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Otto Wagner and Vienna’s Ringstrasse #Otto Wagner

Master of the Secession architects but nevertheless admired by Adolf Loos, Otto Wagner is a key figure in understanding the transition from 19th century historicism to modern city architecture in early 20th century Vienna. Although his comments on Wagner were not always complimentary, Loos admired his ability to think like a craftsman when designing any object. Wagner combined artistic and technical training, because before studying Architecture and Fine Arts he had studied at the Polytechnic School of Vienna. In his writings, he demanded a practical and efficient architecture, as adapted to the needs of the contemporary citizen as his clothing.

The architect always has to develop the art-form out of construction Otto Wagner, Die Baukunst unsere Zeit, 1914.

After some works in classical style, Wagner, like his pupils of the Secession, sought an artistic form suitable for his time through simplification and abstraction, which resulted in plane façades in which the decoration became gradually flatter and more geometric, from its secessionist Majolikahaus in 1898 to the Wagner Villa of 1912.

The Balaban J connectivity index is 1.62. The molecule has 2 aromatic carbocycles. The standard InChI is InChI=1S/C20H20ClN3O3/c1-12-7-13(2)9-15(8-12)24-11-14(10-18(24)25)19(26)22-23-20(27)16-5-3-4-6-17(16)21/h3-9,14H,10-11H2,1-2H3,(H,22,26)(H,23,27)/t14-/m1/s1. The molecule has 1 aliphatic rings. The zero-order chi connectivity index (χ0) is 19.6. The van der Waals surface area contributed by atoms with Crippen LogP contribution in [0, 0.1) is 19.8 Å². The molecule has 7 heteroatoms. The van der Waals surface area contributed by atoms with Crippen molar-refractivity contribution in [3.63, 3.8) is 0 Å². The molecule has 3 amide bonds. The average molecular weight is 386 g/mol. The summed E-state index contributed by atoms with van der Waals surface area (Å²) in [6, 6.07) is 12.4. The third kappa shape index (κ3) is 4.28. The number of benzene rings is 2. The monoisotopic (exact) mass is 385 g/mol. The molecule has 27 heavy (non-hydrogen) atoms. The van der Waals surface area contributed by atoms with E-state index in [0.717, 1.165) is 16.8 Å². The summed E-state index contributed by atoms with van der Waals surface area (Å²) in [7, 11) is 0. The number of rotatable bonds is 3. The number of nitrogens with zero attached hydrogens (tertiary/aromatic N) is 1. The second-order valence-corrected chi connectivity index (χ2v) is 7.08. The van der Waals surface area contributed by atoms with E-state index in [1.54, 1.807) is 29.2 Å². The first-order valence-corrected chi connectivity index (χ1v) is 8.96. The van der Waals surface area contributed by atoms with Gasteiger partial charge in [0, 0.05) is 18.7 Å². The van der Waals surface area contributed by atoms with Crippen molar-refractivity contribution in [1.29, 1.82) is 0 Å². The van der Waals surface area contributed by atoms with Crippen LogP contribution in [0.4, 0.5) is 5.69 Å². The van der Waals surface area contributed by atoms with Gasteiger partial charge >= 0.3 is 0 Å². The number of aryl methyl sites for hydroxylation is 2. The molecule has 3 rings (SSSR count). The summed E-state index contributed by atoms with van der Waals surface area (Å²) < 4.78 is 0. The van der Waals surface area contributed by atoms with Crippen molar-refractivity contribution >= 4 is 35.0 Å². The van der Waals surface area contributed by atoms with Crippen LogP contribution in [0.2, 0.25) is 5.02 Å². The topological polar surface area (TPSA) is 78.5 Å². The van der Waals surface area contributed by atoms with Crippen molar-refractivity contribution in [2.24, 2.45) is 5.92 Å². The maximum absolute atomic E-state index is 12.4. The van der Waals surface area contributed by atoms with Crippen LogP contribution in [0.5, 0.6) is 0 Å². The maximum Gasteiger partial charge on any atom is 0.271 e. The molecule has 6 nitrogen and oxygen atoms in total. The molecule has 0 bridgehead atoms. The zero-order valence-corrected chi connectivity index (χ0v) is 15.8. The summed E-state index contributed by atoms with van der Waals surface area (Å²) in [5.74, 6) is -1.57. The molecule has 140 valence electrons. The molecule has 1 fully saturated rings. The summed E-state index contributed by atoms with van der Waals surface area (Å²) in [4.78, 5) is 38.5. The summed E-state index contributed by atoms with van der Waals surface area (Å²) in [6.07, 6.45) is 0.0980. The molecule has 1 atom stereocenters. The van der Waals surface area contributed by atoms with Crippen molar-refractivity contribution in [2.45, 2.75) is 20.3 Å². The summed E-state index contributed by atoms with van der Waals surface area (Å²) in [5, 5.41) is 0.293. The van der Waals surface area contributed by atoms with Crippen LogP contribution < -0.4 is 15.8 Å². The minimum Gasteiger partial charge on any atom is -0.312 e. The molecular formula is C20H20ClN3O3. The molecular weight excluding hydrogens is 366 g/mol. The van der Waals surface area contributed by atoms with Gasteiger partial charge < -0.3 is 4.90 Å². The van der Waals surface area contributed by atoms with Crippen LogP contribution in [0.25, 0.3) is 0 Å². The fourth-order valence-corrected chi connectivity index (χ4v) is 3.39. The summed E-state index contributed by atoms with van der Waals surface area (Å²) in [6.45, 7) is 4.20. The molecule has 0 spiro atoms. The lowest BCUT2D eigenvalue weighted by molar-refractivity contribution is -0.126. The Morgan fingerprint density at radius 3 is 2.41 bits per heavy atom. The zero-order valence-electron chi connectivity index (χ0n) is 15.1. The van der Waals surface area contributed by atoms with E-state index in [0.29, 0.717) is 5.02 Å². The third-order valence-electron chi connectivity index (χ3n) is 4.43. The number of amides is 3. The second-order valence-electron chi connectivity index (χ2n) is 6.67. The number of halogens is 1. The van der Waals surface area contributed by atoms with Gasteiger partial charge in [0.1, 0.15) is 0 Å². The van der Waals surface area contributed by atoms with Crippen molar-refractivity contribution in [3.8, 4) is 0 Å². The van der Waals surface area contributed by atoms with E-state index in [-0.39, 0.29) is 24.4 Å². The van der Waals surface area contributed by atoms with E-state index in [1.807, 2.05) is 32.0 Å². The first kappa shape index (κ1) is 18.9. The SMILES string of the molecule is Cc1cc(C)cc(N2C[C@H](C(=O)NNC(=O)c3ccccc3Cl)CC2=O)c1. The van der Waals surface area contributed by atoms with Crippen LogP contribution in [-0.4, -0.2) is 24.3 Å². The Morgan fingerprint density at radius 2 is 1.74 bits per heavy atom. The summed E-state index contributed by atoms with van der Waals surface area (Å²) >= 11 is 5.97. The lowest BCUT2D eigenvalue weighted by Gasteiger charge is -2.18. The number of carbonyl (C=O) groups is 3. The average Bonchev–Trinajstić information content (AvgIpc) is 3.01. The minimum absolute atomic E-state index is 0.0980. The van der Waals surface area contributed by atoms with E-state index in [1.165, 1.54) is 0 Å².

His Postal Savings Bank in Vienna’s Ringstrasse is a metal box, supported by an exposed steel structure and coated with thin white marble plates bonded with aluminium rivets. The central hall of the bank, illuminated from above through a glass roof, also participates in an engineering aesthetic, reinforced by details such as the glass block pavement or the metallic air conditioning devices. The furniture, designed by Wagner and produced by Thonet, shares the same look of lightness and practicality. The result is a total work of art appropriate to the then nascent 20th century.

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